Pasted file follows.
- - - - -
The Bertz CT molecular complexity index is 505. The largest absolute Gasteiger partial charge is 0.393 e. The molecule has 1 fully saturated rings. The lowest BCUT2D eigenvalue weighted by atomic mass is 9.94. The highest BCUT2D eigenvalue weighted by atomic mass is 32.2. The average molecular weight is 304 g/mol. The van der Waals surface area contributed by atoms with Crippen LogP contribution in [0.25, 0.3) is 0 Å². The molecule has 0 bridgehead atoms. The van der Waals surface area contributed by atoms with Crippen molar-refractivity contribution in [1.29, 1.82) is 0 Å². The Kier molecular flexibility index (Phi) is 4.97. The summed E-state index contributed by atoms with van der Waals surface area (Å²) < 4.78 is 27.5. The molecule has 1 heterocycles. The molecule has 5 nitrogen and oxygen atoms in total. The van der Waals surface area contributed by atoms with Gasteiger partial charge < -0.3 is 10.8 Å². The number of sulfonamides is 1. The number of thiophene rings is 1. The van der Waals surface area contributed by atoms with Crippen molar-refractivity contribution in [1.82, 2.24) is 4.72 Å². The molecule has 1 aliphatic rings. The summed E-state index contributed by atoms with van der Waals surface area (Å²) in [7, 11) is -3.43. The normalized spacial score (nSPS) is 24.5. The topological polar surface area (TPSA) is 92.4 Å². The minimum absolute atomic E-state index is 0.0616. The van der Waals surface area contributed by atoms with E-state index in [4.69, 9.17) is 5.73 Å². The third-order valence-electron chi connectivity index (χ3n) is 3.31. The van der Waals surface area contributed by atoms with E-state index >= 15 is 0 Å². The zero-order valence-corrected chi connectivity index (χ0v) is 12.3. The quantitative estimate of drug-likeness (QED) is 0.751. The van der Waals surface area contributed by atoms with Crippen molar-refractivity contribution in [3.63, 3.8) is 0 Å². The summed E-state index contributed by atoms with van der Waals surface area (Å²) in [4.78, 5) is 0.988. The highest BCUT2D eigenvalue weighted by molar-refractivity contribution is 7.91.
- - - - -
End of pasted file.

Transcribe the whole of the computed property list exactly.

The Bertz CT molecular complexity index is 505. The largest absolute Gasteiger partial charge is 0.393 e. The molecule has 1 fully saturated rings. The lowest BCUT2D eigenvalue weighted by atomic mass is 9.94. The highest BCUT2D eigenvalue weighted by atomic mass is 32.2. The average molecular weight is 304 g/mol. The van der Waals surface area contributed by atoms with Crippen LogP contribution in [0.25, 0.3) is 0 Å². The molecule has 0 bridgehead atoms. The van der Waals surface area contributed by atoms with Crippen molar-refractivity contribution in [1.29, 1.82) is 0 Å². The Kier molecular flexibility index (Phi) is 4.97. The summed E-state index contributed by atoms with van der Waals surface area (Å²) < 4.78 is 27.5. The molecule has 1 heterocycles. The molecule has 5 nitrogen and oxygen atoms in total. The van der Waals surface area contributed by atoms with Gasteiger partial charge < -0.3 is 10.8 Å². The number of sulfonamides is 1. The number of thiophene rings is 1. The van der Waals surface area contributed by atoms with Crippen molar-refractivity contribution in [1.82, 2.24) is 4.72 Å². The molecule has 1 aliphatic rings. The summed E-state index contributed by atoms with van der Waals surface area (Å²) in [7, 11) is -3.43. The normalized spacial score (nSPS) is 24.5. The topological polar surface area (TPSA) is 92.4 Å². The minimum absolute atomic E-state index is 0.0616. The van der Waals surface area contributed by atoms with E-state index in [4.69, 9.17) is 5.73 Å². The third-order valence-electron chi connectivity index (χ3n) is 3.31. The van der Waals surface area contributed by atoms with E-state index >= 15 is 0 Å². The zero-order valence-corrected chi connectivity index (χ0v) is 12.3. The quantitative estimate of drug-likeness (QED) is 0.751. The van der Waals surface area contributed by atoms with Crippen molar-refractivity contribution in [3.63, 3.8) is 0 Å². The summed E-state index contributed by atoms with van der Waals surface area (Å²) in [4.78, 5) is 0.988. The highest BCUT2D eigenvalue weighted by molar-refractivity contribution is 7.91.